Community fit. Many products and services can be successful in one geographic area but may not work well in another. Customs, tastes, traditions, wealth and other factors affect the success of a product or service in a community. Franchisors will sometimes conduct a market survey to determine the franchise's viability for your community. However, you need to verify the accuracy of such a study. Less honest franchisors may attempt to modify the survey's outcome to use it as a selling point.

Location availability. The importance of small business franchise location has already been mentioned above. You need to consider how critical location would be to this particular business. Next, it is necessary to determine whether a location suitable for the business exists within your community. If you have doubts about available sites, you should reconsider your investment in the franchise.

Longevity of product. To protect your investment, the franchise should have long-term staying power. Ask yourself whether the product or service is faddish. To do this, it is often necessary to look past your enthusiasm and be objective about the product or service. Ask the advice of experienced business people. Talk with friends who would be typical of your future customers. These combined opinions will help you predict the product's longevity.

Population stability. Find out the population projections for the community in which you plan to place the small business franchise. City government, chamber of commerce, Small Business Development Corporation, economic development commission and other sources can help provide this information. The long-term growth of the population will have a significant effect on the franchise's potential success.

Competition. Study the competition that will compete directly against the franchise. Then study indirect competition. For example, a specialty coffee shop might compete against delis, gourmet shops, etc.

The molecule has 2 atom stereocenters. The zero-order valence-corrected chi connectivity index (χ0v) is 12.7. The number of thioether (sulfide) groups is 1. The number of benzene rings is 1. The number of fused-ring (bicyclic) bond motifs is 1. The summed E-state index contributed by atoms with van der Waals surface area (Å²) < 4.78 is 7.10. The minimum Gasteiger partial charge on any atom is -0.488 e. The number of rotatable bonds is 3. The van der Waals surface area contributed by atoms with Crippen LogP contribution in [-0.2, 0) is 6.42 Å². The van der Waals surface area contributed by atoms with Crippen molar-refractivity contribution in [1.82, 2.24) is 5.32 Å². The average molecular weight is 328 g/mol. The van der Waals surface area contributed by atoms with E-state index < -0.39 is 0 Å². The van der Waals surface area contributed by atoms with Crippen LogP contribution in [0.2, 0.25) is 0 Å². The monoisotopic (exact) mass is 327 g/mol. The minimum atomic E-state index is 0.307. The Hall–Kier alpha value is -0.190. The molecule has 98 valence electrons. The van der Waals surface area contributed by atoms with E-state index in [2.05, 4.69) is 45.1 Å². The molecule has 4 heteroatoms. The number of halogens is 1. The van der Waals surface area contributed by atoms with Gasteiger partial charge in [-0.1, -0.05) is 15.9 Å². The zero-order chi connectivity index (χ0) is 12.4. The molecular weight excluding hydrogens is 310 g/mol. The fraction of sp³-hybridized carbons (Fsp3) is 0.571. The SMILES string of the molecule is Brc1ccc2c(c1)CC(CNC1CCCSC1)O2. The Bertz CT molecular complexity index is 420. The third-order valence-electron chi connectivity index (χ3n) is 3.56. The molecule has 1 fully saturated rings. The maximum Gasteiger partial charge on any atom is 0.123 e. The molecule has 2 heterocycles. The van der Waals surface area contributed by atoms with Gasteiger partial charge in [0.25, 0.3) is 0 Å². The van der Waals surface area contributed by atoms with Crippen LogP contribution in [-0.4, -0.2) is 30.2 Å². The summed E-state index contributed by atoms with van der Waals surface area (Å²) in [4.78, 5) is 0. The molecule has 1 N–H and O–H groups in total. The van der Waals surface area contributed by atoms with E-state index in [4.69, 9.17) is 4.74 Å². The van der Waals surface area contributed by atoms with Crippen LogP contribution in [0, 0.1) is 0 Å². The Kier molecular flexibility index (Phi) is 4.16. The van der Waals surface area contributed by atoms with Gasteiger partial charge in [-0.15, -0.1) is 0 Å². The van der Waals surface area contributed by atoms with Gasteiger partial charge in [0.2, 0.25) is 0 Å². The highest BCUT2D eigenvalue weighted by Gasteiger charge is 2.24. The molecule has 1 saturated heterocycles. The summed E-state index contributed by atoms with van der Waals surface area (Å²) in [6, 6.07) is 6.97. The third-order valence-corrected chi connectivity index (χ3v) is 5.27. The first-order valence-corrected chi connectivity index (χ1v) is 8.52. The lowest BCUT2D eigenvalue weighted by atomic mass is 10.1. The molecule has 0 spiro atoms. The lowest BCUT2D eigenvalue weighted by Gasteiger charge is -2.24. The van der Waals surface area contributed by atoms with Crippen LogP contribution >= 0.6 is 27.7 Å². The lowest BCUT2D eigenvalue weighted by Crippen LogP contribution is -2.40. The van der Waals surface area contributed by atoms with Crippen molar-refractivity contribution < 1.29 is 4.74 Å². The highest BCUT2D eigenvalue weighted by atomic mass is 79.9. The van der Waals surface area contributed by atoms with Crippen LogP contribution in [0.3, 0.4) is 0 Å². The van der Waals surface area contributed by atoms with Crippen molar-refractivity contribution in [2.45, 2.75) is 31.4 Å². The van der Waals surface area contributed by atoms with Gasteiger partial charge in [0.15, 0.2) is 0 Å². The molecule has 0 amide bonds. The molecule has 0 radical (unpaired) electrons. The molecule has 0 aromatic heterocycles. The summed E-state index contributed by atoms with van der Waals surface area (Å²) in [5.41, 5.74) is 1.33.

Price. The price for the product or service should be consistent with average incomes for people in your geographic area. A high-price product will sell in an area where income is high but would probably be a loser in an area with low-income households.

Advertising. Find out how much advertising the franchisor does on a local, regional and national basis. This is very important when you consider the value of a franchise. A franchisor with a less expensive franchise fee may lower operating costs by limiting its advertising. This may hurt your franchise sales and business growth.

Advertising campaign effectiveness. The franchisor's marketing expertise is very important to your success. You should expect the franchisor's help in generating sales. A franchisor should offer effective advertising tools that include the creation of newspaper, radio and television advertisements. These should be professionally prepared along with a marketing strategy that will maximize their use.

Cooperative advertising. Most franchisors require the franchisee to pay cooperative marketing fees. This is typically a percentage of small business franchise revenues. It is important to understand how this money will be used and what impact it should have on your franchise.

 

Step 4 - Investigate the Franchisor

It is important for you to investigate the franchisor thoroughly. You wouldn't want to start a business opportunity with someone you didn't know or trust. Consider your relationship with the franchisor a partnership and check the franchisor out completely. There are three stages to this investigation. Beware of any franchisor that wants you to make a decision so quickly that you will not have time to go through the following investigative process.

1. Investigate the credibility and reliability of the franchisor. This is particularly critical with franchisors that have been in operation for a short time. Information from sources such as the Better Business Bureau and Dunn and Bradstreet can tell you a great deal about the franchisor. Try to find a person or company who will run a credit check on the organization. If the franchisor is a smaller and less-well-known company, you may also want to conduct a background and credit check on the management and corporate officers.

The disclosure statement must include information about lawsuits. If there are lawsuits pending against the franchisor, investigate these by contacting the attorney for the plaintiffs. Ask the attorney to explain anything he or she can about the lawsuit. Question the franchisor about what the attorney tells you. You should feel comfortable that the lawsuit is about an issue that would not affect you.